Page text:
CICLOPS: Cassini Imaging Central Laboratory for OPerationS

Encircling Saturn
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Encircling Saturn
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  Saturn's sunlit rings gleam in the blackness as two icy moons cruise past in the foreground.

Enceladus (504 kilometers, 313 miles across) is a small crescent near upper left; Janus (179 kilometers, 111 miles across) is a speck above the F ring, near center. Janus was brightened slightly for visibility.

This view looks toward the lit side of the rings from about 5 degrees below the ringplane.

The image was taken in visible red light with the Cassini spacecraft wide-angle camera on Nov. 7, 2006 at a distance of approximately 1.1 million kilometers (700,000 miles) from Saturn and at a Sun-Saturn-spacecraft, or phase, angle of 139 degrees. Image scale on the sky at the distance of Saturn is 63 kilometers (39 miles) per pixel.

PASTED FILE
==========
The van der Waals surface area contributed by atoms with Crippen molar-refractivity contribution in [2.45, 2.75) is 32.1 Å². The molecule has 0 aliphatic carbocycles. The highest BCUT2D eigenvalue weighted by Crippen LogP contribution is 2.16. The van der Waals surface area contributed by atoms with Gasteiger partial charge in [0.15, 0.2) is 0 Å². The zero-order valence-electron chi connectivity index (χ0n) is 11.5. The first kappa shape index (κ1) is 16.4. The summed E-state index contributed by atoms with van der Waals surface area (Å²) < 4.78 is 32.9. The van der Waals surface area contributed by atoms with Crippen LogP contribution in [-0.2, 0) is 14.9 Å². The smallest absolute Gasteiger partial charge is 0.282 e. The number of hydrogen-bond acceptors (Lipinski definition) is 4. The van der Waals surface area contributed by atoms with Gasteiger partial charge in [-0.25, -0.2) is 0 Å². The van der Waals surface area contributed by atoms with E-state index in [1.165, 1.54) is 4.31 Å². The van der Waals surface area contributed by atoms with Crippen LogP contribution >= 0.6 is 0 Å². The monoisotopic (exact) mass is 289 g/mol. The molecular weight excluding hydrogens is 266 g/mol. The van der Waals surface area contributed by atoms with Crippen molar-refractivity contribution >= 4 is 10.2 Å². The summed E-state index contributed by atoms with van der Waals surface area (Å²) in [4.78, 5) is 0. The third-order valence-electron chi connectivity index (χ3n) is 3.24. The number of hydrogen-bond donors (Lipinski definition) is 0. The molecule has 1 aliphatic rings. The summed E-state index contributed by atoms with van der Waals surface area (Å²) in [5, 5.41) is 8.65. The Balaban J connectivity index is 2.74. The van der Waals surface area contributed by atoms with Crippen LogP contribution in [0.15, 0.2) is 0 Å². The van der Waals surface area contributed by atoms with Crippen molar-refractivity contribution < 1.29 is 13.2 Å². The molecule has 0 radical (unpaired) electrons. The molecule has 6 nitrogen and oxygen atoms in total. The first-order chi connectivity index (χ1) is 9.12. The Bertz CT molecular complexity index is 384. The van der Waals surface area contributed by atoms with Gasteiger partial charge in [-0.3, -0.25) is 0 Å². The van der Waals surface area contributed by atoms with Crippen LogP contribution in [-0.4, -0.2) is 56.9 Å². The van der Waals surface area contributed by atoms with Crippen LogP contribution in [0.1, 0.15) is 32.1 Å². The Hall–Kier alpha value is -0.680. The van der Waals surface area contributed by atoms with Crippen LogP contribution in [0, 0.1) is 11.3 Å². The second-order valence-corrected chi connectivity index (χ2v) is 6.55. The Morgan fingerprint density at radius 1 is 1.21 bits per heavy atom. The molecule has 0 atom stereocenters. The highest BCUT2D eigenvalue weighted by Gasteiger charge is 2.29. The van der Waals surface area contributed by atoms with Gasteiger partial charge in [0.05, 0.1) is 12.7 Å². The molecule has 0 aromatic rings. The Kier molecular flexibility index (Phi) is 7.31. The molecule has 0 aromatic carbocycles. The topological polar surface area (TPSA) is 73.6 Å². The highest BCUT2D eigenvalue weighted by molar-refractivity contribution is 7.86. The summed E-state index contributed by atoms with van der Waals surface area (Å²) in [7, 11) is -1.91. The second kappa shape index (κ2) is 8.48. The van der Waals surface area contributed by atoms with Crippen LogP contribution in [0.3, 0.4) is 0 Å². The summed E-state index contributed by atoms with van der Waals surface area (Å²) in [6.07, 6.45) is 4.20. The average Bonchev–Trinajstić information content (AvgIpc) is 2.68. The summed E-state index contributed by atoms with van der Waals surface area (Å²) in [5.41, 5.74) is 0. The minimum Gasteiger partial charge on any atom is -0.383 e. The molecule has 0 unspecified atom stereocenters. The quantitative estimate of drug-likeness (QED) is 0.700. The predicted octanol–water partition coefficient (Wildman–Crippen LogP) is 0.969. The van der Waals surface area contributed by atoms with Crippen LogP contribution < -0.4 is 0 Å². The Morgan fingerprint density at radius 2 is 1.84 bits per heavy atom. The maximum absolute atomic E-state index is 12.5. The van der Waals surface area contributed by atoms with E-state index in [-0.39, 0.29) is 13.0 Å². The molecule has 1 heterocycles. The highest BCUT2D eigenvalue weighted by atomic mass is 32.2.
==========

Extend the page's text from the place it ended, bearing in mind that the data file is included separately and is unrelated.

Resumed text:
The Cassini-Huygens mission is a cooperative project of NASA, the European Space Agency and the Italian Space Agency. The Jet Propulsion Laboratory, a division of the California Institute of Technology in Pasadena, manages the Cassini-Huygens mission for NASA's Science Mission Directorate, Washington, D.C. The imaging team consists of scientists from the US, England, France, and Germany. The imaging operations center and team lead (Dr. C. Porco) are based at the Space Science Institute in Boulder, Colo.

For more information about the Cassini-Huygens mission, visit http://saturn.jpl.nasa.gov and the Cassini imaging team home page, http://ciclops.org.

Credit: NASA/JPL/Space Science InstituteNASA/JPL/Space Science Institute
Released: December 15, 2006 (PIA 08837)
Image/Caption Information



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